Php form output

Dear experts,

I use below string to escape from sql injection,

$comment = $mysqli->real_escape_string($comment);

But the output has /r/n

Should i store the customer comment data like this?
What do you suggest i should do?

I also email this output

I can send the original message email store the data like this?
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BRMarketingAsked:
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Ray PaseurConnect With a Mentor Commented:
You should store the end-of-line characters if they have programmatic meaning.  If they come from a client comment, submitted via a web form, they probably have meaning and should be stored.  They will work just fine in email.

What will not work well in email is JavaScript or unwanted HTML markup.  Consider using htmlentities() to sanitize these strings before browser output or email.
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Ray PaseurCommented:
And in a semi-related matter...

This is a data-dependent question, with a lot of widely variable context.  When you have questions like this one, it's wise to show us your test data, and tell us how the data is going to be used.  Then we can provide more focused responses, and maybe even code examples.
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Julian HansenConnect With a Mentor Commented:
A \r\n indicates a line break - which is ignored in HTML. If your email is an HTML email and you want the line break to be visible you would need to look at functions like nl2br().

However, the question is about storing the \r\n and as commented in your other question https://www.experts-exchange.com/questions/28983113/real-escape-string-Usage.html - if the \r\n has relevance for the output later then store it.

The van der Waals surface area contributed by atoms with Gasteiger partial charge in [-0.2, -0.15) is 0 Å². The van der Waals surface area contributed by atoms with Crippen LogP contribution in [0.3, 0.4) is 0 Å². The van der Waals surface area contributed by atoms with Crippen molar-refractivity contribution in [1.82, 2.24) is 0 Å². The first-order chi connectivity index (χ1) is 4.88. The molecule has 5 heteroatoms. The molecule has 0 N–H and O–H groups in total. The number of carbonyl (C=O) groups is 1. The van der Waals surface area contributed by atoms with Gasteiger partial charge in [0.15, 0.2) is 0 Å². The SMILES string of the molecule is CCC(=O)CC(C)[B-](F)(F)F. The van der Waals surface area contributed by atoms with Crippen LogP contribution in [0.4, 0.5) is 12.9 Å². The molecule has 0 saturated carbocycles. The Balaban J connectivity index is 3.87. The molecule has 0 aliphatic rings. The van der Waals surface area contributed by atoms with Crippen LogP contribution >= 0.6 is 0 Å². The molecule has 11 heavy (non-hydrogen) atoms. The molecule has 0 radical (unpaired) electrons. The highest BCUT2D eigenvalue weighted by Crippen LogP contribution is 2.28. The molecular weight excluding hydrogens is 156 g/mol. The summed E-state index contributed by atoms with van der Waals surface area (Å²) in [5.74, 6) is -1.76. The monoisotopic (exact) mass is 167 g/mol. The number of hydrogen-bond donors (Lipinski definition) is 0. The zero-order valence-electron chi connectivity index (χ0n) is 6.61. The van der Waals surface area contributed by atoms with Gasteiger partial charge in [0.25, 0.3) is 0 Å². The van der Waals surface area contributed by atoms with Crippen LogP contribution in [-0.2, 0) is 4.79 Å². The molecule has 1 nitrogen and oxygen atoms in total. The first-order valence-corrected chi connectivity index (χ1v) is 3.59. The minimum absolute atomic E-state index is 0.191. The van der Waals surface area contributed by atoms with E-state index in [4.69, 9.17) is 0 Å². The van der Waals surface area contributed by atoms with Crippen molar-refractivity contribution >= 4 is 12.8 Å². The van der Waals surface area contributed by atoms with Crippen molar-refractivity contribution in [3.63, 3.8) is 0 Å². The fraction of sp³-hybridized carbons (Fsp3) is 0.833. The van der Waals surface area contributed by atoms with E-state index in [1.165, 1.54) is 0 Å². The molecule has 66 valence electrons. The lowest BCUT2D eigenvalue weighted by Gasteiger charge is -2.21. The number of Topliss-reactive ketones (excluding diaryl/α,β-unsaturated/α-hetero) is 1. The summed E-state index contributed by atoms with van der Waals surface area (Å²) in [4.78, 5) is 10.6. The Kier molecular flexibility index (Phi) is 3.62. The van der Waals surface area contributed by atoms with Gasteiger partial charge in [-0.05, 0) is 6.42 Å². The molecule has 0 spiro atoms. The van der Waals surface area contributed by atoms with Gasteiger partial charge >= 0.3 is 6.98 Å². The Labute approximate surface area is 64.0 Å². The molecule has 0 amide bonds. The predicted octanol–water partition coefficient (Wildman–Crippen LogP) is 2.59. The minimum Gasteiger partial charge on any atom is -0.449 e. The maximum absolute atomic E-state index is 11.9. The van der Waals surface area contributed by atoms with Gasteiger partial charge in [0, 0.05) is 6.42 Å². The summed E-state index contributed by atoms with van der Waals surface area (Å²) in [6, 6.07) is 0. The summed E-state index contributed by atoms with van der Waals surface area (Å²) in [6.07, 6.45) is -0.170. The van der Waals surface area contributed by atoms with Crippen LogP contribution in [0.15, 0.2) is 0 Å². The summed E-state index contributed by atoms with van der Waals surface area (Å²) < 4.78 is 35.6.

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Moussa MokhtariEnterpreneurCommented:
I totally agree with Ray , its up to you whether you save it or not after all if you are going to show \r\n on client side it will not show any thing !.
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Ray PaseurCommented:
... it will not show any thing
That's almost right.  It will show something, and that something will be only a single blank (space) character.  Browsers collapse consecutive whitespace characters into a single blank.  That means that five blanks looks the same in the browser viewport as one blank.  Three tabs and a line feed?  Looks like one blank. One blank?  Looks like one blank.  Forty-five EOL characters?  Yep, you guessed it!

You can tell these things apart by using "view source" to see where the rendered document contains the original formatting characters.

You can also use the <pre> tag in HTML to see the original formatting.  You can't readily tell the \r from the \n (no visual cue) but you can see most of the formatting.
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